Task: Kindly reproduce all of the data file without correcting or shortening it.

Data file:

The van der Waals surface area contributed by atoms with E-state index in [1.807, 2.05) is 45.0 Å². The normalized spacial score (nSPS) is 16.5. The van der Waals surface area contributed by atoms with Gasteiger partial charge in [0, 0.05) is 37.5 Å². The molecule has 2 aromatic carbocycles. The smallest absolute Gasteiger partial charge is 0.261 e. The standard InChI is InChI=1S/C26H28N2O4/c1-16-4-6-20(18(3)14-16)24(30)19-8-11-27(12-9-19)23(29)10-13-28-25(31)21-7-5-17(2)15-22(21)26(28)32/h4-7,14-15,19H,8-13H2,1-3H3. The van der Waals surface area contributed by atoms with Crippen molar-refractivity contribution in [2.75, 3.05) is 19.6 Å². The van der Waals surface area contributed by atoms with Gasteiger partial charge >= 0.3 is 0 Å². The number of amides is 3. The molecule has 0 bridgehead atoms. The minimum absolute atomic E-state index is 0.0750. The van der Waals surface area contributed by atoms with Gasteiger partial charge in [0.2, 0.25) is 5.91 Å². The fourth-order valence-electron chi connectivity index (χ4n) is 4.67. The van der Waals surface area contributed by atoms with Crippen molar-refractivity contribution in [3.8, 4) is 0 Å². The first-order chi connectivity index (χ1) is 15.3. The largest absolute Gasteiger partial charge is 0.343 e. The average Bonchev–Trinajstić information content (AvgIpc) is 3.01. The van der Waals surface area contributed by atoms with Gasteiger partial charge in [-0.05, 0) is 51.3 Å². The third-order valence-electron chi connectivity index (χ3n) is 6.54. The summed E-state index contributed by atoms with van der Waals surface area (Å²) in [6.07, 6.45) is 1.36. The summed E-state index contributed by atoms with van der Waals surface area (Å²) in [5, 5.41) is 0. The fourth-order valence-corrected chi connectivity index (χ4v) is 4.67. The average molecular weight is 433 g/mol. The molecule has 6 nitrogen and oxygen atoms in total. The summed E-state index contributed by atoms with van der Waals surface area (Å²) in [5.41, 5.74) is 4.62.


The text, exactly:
The van der Waals surface area contributed by atoms with E-state index in [1.807, 2.05) is 45.0 Å². The normalized spacial score (nSPS) is 16.5. The van der Waals surface area contributed by atoms with Gasteiger partial charge in [0, 0.05) is 37.5 Å². The molecule has 2 aromatic carbocycles. The smallest absolute Gasteiger partial charge is 0.261 e. The standard InChI is InChI=1S/C26H28N2O4/c1-16-4-6-20(18(3)14-16)24(30)19-8-11-27(12-9-19)23(29)10-13-28-25(31)21-7-5-17(2)15-22(21)26(28)32/h4-7,14-15,19H,8-13H2,1-3H3. The van der Waals surface area contributed by atoms with Crippen molar-refractivity contribution in [2.75, 3.05) is 19.6 Å². The van der Waals surface area contributed by atoms with Gasteiger partial charge >= 0.3 is 0 Å². The number of amides is 3. The molecule has 0 bridgehead atoms. The minimum absolute atomic E-state index is 0.0750. The van der Waals surface area contributed by atoms with Gasteiger partial charge in [0.2, 0.25) is 5.91 Å². The fourth-order valence-electron chi connectivity index (χ4n) is 4.67. The van der Waals surface area contributed by atoms with Crippen molar-refractivity contribution in [3.8, 4) is 0 Å². The first-order chi connectivity index (χ1) is 15.3. The largest absolute Gasteiger partial charge is 0.343 e. The average Bonchev–Trinajstić information content (AvgIpc) is 3.01. The van der Waals surface area contributed by atoms with Gasteiger partial charge in [-0.05, 0) is 51.3 Å². The third-order valence-electron chi connectivity index (χ3n) is 6.54. The summed E-state index contributed by atoms with van der Waals surface area (Å²) in [6.07, 6.45) is 1.36. The summed E-state index contributed by atoms with van der Waals surface area (Å²) in [5, 5.41) is 0. The fourth-order valence-corrected chi connectivity index (χ4v) is 4.67. The average molecular weight is 433 g/mol. The molecule has 6 nitrogen and oxygen atoms in total. The summed E-state index contributed by atoms with van der Waals surface area (Å²) in [5.41, 5.74) is 4.62.